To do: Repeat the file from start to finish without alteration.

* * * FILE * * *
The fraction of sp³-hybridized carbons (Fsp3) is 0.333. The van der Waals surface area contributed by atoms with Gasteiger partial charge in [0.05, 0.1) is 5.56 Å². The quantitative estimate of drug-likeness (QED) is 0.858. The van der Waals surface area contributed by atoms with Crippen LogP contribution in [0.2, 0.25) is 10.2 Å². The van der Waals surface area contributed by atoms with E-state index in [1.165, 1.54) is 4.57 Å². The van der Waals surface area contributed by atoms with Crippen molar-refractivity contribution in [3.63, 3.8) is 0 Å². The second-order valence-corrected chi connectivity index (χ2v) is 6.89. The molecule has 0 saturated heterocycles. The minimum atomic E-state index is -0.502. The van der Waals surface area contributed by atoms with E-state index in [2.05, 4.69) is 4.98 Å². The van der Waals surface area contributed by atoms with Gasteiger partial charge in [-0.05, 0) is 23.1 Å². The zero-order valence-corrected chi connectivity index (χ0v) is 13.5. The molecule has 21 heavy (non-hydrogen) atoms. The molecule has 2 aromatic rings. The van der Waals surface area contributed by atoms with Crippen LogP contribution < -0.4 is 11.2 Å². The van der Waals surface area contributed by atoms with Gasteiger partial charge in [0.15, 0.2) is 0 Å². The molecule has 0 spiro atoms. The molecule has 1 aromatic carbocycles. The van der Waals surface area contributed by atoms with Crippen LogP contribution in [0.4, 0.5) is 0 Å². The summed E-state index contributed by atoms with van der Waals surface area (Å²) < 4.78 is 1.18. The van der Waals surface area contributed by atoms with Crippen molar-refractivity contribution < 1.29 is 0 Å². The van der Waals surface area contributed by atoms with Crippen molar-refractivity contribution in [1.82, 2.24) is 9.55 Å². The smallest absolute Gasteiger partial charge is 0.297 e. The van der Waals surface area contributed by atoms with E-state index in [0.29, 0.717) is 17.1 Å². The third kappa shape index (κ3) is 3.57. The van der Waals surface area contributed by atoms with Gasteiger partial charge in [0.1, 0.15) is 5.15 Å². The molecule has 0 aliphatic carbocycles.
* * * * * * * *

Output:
The fraction of sp³-hybridized carbons (Fsp3) is 0.333. The van der Waals surface area contributed by atoms with Gasteiger partial charge in [0.05, 0.1) is 5.56 Å². The quantitative estimate of drug-likeness (QED) is 0.858. The van der Waals surface area contributed by atoms with Crippen LogP contribution in [0.2, 0.25) is 10.2 Å². The van der Waals surface area contributed by atoms with E-state index in [1.165, 1.54) is 4.57 Å². The van der Waals surface area contributed by atoms with Crippen molar-refractivity contribution in [3.63, 3.8) is 0 Å². The second-order valence-corrected chi connectivity index (χ2v) is 6.89. The molecule has 0 saturated heterocycles. The minimum atomic E-state index is -0.502. The van der Waals surface area contributed by atoms with E-state index in [2.05, 4.69) is 4.98 Å². The van der Waals surface area contributed by atoms with Gasteiger partial charge in [-0.05, 0) is 23.1 Å². The zero-order valence-corrected chi connectivity index (χ0v) is 13.5. The molecule has 21 heavy (non-hydrogen) atoms. The molecule has 2 aromatic rings. The van der Waals surface area contributed by atoms with Crippen LogP contribution < -0.4 is 11.2 Å². The van der Waals surface area contributed by atoms with Gasteiger partial charge in [0.15, 0.2) is 0 Å². The molecule has 0 spiro atoms. The molecule has 1 aromatic carbocycles. The van der Waals surface area contributed by atoms with Crippen LogP contribution in [0.4, 0.5) is 0 Å². The summed E-state index contributed by atoms with van der Waals surface area (Å²) < 4.78 is 1.18. The van der Waals surface area contributed by atoms with Crippen molar-refractivity contribution < 1.29 is 0 Å². The van der Waals surface area contributed by atoms with Crippen molar-refractivity contribution in [1.82, 2.24) is 9.55 Å². The smallest absolute Gasteiger partial charge is 0.297 e. The van der Waals surface area contributed by atoms with E-state index in [0.29, 0.717) is 17.1 Å². The third kappa shape index (κ3) is 3.57. The van der Waals surface area contributed by atoms with Gasteiger partial charge in [0.1, 0.15) is 5.15 Å². The molecule has 0 aliphatic carbocycles.